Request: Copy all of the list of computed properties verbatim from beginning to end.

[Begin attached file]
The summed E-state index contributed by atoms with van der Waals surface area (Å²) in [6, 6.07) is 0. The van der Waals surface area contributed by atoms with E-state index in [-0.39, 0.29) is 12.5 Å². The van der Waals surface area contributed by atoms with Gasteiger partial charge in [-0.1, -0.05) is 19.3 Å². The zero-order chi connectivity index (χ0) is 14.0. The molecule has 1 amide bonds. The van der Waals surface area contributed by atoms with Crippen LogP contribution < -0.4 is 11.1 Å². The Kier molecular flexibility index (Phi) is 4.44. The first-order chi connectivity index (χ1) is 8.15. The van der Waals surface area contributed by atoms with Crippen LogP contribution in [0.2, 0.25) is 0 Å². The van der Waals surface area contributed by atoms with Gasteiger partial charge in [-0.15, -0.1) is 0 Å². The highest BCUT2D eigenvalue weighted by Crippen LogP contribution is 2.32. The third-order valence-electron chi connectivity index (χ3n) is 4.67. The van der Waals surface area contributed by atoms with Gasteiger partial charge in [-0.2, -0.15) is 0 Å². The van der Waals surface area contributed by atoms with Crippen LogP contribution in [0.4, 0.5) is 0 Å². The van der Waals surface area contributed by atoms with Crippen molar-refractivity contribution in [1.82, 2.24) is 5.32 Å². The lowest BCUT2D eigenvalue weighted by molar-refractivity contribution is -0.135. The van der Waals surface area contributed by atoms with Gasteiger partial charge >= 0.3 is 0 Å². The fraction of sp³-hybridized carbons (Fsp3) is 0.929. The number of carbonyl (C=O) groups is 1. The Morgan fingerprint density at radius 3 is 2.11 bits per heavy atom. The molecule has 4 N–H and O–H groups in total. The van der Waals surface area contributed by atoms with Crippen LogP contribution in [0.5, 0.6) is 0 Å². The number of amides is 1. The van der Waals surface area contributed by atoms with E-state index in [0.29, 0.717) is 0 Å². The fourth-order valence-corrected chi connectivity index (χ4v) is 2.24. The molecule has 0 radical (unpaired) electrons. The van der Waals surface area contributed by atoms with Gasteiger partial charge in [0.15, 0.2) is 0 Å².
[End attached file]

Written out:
The summed E-state index contributed by atoms with van der Waals surface area (Å²) in [6, 6.07) is 0. The van der Waals surface area contributed by atoms with E-state index in [-0.39, 0.29) is 12.5 Å². The van der Waals surface area contributed by atoms with Gasteiger partial charge in [-0.1, -0.05) is 19.3 Å². The zero-order chi connectivity index (χ0) is 14.0. The molecule has 1 amide bonds. The van der Waals surface area contributed by atoms with Crippen LogP contribution < -0.4 is 11.1 Å². The Kier molecular flexibility index (Phi) is 4.44. The first-order chi connectivity index (χ1) is 8.15. The van der Waals surface area contributed by atoms with Crippen LogP contribution in [0.2, 0.25) is 0 Å². The van der Waals surface area contributed by atoms with Gasteiger partial charge in [-0.15, -0.1) is 0 Å². The highest BCUT2D eigenvalue weighted by Crippen LogP contribution is 2.32. The third-order valence-electron chi connectivity index (χ3n) is 4.67. The van der Waals surface area contributed by atoms with Gasteiger partial charge in [-0.2, -0.15) is 0 Å². The van der Waals surface area contributed by atoms with Crippen LogP contribution in [0.4, 0.5) is 0 Å². The van der Waals surface area contributed by atoms with Crippen molar-refractivity contribution in [1.82, 2.24) is 5.32 Å². The lowest BCUT2D eigenvalue weighted by molar-refractivity contribution is -0.135. The van der Waals surface area contributed by atoms with Gasteiger partial charge >= 0.3 is 0 Å². The fraction of sp³-hybridized carbons (Fsp3) is 0.929. The number of carbonyl (C=O) groups is 1. The Morgan fingerprint density at radius 3 is 2.11 bits per heavy atom. The molecule has 4 N–H and O–H groups in total. The van der Waals surface area contributed by atoms with Crippen LogP contribution in [0.5, 0.6) is 0 Å². The number of amides is 1. The van der Waals surface area contributed by atoms with E-state index in [0.29, 0.717) is 0 Å². The fourth-order valence-corrected chi connectivity index (χ4v) is 2.24. The molecule has 0 radical (unpaired) electrons. The van der Waals surface area contributed by atoms with Gasteiger partial charge in [0.15, 0.2) is 0 Å².